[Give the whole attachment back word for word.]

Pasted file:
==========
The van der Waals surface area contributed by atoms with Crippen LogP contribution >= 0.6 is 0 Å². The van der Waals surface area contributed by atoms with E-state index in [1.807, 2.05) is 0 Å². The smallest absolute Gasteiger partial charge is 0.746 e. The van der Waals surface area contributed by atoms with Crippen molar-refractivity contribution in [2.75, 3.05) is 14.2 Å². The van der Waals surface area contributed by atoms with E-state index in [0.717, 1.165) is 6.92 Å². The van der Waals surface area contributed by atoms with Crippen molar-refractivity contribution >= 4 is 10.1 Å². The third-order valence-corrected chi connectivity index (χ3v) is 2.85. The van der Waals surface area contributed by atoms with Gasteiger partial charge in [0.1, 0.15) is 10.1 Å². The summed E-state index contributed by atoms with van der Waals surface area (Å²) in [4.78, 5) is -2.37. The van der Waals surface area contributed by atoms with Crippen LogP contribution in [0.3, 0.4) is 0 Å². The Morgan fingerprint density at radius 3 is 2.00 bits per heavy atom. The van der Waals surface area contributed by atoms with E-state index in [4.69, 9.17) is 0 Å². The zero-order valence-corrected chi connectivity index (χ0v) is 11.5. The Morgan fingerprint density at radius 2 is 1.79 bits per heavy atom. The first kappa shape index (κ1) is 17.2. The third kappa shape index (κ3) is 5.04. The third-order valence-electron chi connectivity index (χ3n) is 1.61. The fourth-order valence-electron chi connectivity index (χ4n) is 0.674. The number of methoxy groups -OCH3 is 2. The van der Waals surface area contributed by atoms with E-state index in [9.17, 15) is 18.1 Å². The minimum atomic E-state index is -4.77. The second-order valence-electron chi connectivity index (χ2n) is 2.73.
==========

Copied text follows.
The van der Waals surface area contributed by atoms with Crippen LogP contribution >= 0.6 is 0 Å². The van der Waals surface area contributed by atoms with E-state index in [1.807, 2.05) is 0 Å². The smallest absolute Gasteiger partial charge is 0.746 e. The van der Waals surface area contributed by atoms with Crippen molar-refractivity contribution in [2.75, 3.05) is 14.2 Å². The van der Waals surface area contributed by atoms with E-state index in [0.717, 1.165) is 6.92 Å². The van der Waals surface area contributed by atoms with Crippen molar-refractivity contribution >= 4 is 10.1 Å². The third-order valence-corrected chi connectivity index (χ3v) is 2.85. The van der Waals surface area contributed by atoms with Gasteiger partial charge in [0.1, 0.15) is 10.1 Å². The summed E-state index contributed by atoms with van der Waals surface area (Å²) in [4.78, 5) is -2.37. The van der Waals surface area contributed by atoms with Crippen LogP contribution in [0.3, 0.4) is 0 Å². The Morgan fingerprint density at radius 3 is 2.00 bits per heavy atom. The van der Waals surface area contributed by atoms with E-state index in [4.69, 9.17) is 0 Å². The zero-order valence-corrected chi connectivity index (χ0v) is 11.5. The Morgan fingerprint density at radius 2 is 1.79 bits per heavy atom. The first kappa shape index (κ1) is 17.2. The third kappa shape index (κ3) is 5.04. The third-order valence-electron chi connectivity index (χ3n) is 1.61. The fourth-order valence-electron chi connectivity index (χ4n) is 0.674. The number of methoxy groups -OCH3 is 2. The van der Waals surface area contributed by atoms with E-state index in [9.17, 15) is 18.1 Å². The minimum atomic E-state index is -4.77. The second-order valence-electron chi connectivity index (χ2n) is 2.73.